The possibility of a loose-on-the-lead Bodemeister has to be on Gutierrez’s mind going into the starting gate, and that will put into the motion the key moment in the Preakness, which is when I’ll Have Another will engage Bodemeister.

That didn’t happen until sixteenth pole in the Derby, when the Santa Anita Derby (G1) winner drew alongside Bodemeister and brushed past him. But, with the pressure of keeping a Triple Crown bid alive, will Gutierrez be as cool and patient Saturday as he was at Churchill Downs? The race within a race at the Preakness is unquestionably between Bodemeister and I’ll Have Another and it involves how soon and how aggressively Gutierrez sends his horse after Bodemeister.  The answer figures to determine the outcome in some way, shape or form.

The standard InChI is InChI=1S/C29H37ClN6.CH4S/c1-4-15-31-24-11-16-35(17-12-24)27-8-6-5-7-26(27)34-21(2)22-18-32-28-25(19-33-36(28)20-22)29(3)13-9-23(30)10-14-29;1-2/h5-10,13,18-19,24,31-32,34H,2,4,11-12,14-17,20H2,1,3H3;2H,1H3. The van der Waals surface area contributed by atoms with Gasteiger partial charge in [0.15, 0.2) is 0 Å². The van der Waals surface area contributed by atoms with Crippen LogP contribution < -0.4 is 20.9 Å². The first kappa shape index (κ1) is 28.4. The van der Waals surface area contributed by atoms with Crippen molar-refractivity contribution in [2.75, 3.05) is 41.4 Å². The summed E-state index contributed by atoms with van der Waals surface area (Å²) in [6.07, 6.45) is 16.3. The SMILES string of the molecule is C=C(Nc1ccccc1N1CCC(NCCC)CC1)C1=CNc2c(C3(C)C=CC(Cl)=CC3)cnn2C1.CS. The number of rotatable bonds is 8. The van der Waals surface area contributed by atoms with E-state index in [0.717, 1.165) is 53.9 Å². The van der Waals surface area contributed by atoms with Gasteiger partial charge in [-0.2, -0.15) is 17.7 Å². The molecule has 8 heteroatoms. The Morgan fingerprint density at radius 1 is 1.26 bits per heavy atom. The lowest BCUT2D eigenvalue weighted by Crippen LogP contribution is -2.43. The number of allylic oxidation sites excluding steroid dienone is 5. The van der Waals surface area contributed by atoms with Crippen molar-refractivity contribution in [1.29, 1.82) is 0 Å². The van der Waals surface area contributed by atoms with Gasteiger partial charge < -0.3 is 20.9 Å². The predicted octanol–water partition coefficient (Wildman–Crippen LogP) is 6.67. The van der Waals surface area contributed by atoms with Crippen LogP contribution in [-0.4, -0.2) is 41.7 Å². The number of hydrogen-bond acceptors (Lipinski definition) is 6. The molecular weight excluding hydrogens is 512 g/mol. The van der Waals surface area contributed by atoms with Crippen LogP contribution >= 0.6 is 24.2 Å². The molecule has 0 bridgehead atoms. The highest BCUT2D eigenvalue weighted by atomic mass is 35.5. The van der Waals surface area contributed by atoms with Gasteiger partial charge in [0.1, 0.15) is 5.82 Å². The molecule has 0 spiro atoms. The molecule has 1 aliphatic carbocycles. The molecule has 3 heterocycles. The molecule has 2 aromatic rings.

Perhaps he’ll once again power past Bodemeister in the shadow of the finish line. Or maybe he’ll go right after Baffert’s horse and engage him in a withering speed duel that leaves both horses exhausted in the final furlong and sets the race up for a closer like Went the Day Well or Creative Cause to sail past them.

There’s never a guarantee of what will happen in a horse race and we might just see why on Saturday. What seems so simple, simply might not happen at all.

We’ll see.

And what are your thoughts? How do you see the Preakness unfolding, at the beginning and at the end?

 

The field for the 137th edition of the Preakness Stakes (G1) in post position order.